U.S. Bank Collapse: DigiTech, social media escalate failures, cause havoc
First Voice

Editor's note: CGTN's First Voice provides instant commentary on breaking stories. The video format of the column brings in dialogues with experts from across the world to offer a nuanced take on contemporary issues and events of global relevance.

The spectacular speed at which Silicon Valley Bank collapsed has prompted global fears of a wider crisis in the sector with many questioning whether digitization and social media have introduced entirely new threats to the financial world.

Will the recent bank failures in the U.S. have a domino effect, triggering more bank runs? How are we to cope with this new downside of the digital revolution?

To get an insight into the U.S. banking crisis, CGTN spoke with Richard Turrin, veteran investment banker and expert on digital fintech and the author of "Cashless: China's Digital Currency Revolution." 

This is the second part of the interview. For the first part, please see U.S. Banking Crisis: Federal Reserve battling the problems it made.

Edited excerpts:

CGTN: The most stunning, and shocking, aspect of the current crisis is the speed at which the banks fell. At the Silicon Valley Bank – $42 billion were withdrawn within 24 hours! Are Americans losing trust in the banking system?

Richard Turrin: This is the most important thing for people to understand. The nature of a bank run has fundamentally changed. What we saw at Silicon Valley Bank is the first true digital bank run. Now, let me explain why. The first part of the digital component was that social media was part of the bank run. People became hysterical and panicked over a Silicon Valley Bank, partially through Twitter and other social media apps. So, we haven't had that before. That's something very, very new.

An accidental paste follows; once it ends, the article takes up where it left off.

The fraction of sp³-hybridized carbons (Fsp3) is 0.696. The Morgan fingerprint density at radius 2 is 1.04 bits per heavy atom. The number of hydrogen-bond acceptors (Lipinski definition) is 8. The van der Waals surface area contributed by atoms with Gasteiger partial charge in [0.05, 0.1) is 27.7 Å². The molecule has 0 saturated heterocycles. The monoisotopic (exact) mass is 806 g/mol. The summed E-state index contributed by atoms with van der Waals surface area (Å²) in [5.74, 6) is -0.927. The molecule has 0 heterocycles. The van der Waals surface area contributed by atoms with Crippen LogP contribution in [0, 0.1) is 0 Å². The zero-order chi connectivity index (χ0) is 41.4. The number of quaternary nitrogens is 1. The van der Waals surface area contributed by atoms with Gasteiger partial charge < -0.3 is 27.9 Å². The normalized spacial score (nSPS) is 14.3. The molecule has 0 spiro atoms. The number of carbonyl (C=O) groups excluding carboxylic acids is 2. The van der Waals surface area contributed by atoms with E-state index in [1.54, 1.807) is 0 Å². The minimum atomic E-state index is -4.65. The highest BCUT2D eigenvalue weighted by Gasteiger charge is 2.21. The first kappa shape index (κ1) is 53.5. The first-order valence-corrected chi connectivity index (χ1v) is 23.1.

The second crucial part is that we saw this massive, as you said, $42 billion move within 24 hours. That's half a million dollars a second. So, when we think of bank runs in the old movies, we think about people standing in line, waiting to get cash from their bank. Now we have Twitter causing the panic. And we have people who are connected to the bank digitally that can move their money in a heartbeat.

CGTN: Do you foresee similar bank runs on other U.S. banks?

Richard Turrin: Now, we've seen something called meme stocks where the stock is a meme and people buy it not because of the value of the stock, but because of the stocks becoming a meme on social media. Now, this is going to take a darker turn where we have something that I’d like to call meme bank runs. Now, what happens when people get panicked on social media and the bank is actually sound, the panic leads to a sell-off from a sound institution. And that's something brand new. And that's why this is really new territory. And that is critical for people to understand.

Be very careful who you believe when you were on social media platforms. This weekend, there were people involved in the finance industry who had one person in particular who had 700,000 followers on Twitter. He tweeted that everybody should go to the bank over the weekend and withdraw all their money. This is not for Silicon Valley Bank. He told every one of his 700,000 people, and I hope nobody listened to him but, he said “go to the bank and take your money out.” And that's terrifying because we have to be very careful who we choose to believe on social media platforms. And you can really imagine a smaller bank that is sound, that has no financial problems, being attacked!

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